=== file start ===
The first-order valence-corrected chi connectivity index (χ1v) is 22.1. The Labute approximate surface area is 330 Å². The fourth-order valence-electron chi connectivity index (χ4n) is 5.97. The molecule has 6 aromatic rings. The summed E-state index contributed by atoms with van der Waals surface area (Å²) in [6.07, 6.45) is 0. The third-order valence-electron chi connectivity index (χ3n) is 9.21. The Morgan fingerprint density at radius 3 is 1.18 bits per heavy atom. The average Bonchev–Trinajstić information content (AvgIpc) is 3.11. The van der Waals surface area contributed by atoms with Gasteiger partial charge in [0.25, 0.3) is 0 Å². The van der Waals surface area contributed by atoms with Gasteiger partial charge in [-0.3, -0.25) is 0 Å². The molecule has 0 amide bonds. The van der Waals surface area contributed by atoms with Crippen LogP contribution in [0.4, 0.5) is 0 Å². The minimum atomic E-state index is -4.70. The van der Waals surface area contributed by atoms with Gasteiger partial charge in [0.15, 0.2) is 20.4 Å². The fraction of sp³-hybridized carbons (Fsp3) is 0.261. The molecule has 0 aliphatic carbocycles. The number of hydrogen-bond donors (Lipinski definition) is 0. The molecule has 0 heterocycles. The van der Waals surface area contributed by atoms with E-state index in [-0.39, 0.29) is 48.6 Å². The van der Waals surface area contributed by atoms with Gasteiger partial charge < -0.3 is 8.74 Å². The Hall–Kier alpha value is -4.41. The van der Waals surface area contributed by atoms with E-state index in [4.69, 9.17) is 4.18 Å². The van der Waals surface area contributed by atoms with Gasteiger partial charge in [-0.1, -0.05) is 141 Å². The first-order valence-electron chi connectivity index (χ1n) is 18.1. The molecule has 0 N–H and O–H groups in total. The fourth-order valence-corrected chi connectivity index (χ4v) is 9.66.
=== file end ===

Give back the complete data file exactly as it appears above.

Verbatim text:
The first-order valence-corrected chi connectivity index (χ1v) is 22.1. The Labute approximate surface area is 330 Å². The fourth-order valence-electron chi connectivity index (χ4n) is 5.97. The molecule has 6 aromatic rings. The summed E-state index contributed by atoms with van der Waals surface area (Å²) in [6.07, 6.45) is 0. The third-order valence-electron chi connectivity index (χ3n) is 9.21. The Morgan fingerprint density at radius 3 is 1.18 bits per heavy atom. The average Bonchev–Trinajstić information content (AvgIpc) is 3.11. The van der Waals surface area contributed by atoms with Gasteiger partial charge in [0.25, 0.3) is 0 Å². The van der Waals surface area contributed by atoms with Gasteiger partial charge in [-0.3, -0.25) is 0 Å². The molecule has 0 amide bonds. The van der Waals surface area contributed by atoms with Crippen LogP contribution in [0.4, 0.5) is 0 Å². The minimum atomic E-state index is -4.70. The van der Waals surface area contributed by atoms with Gasteiger partial charge in [0.15, 0.2) is 20.4 Å². The fraction of sp³-hybridized carbons (Fsp3) is 0.261. The molecule has 0 aliphatic carbocycles. The number of hydrogen-bond donors (Lipinski definition) is 0. The molecule has 0 heterocycles. The van der Waals surface area contributed by atoms with E-state index in [-0.39, 0.29) is 48.6 Å². The van der Waals surface area contributed by atoms with Gasteiger partial charge < -0.3 is 8.74 Å². The Hall–Kier alpha value is -4.41. The van der Waals surface area contributed by atoms with E-state index in [4.69, 9.17) is 4.18 Å². The van der Waals surface area contributed by atoms with Gasteiger partial charge in [-0.1, -0.05) is 141 Å². The first-order valence-electron chi connectivity index (χ1n) is 18.1. The molecule has 0 N–H and O–H groups in total. The fourth-order valence-corrected chi connectivity index (χ4v) is 9.66.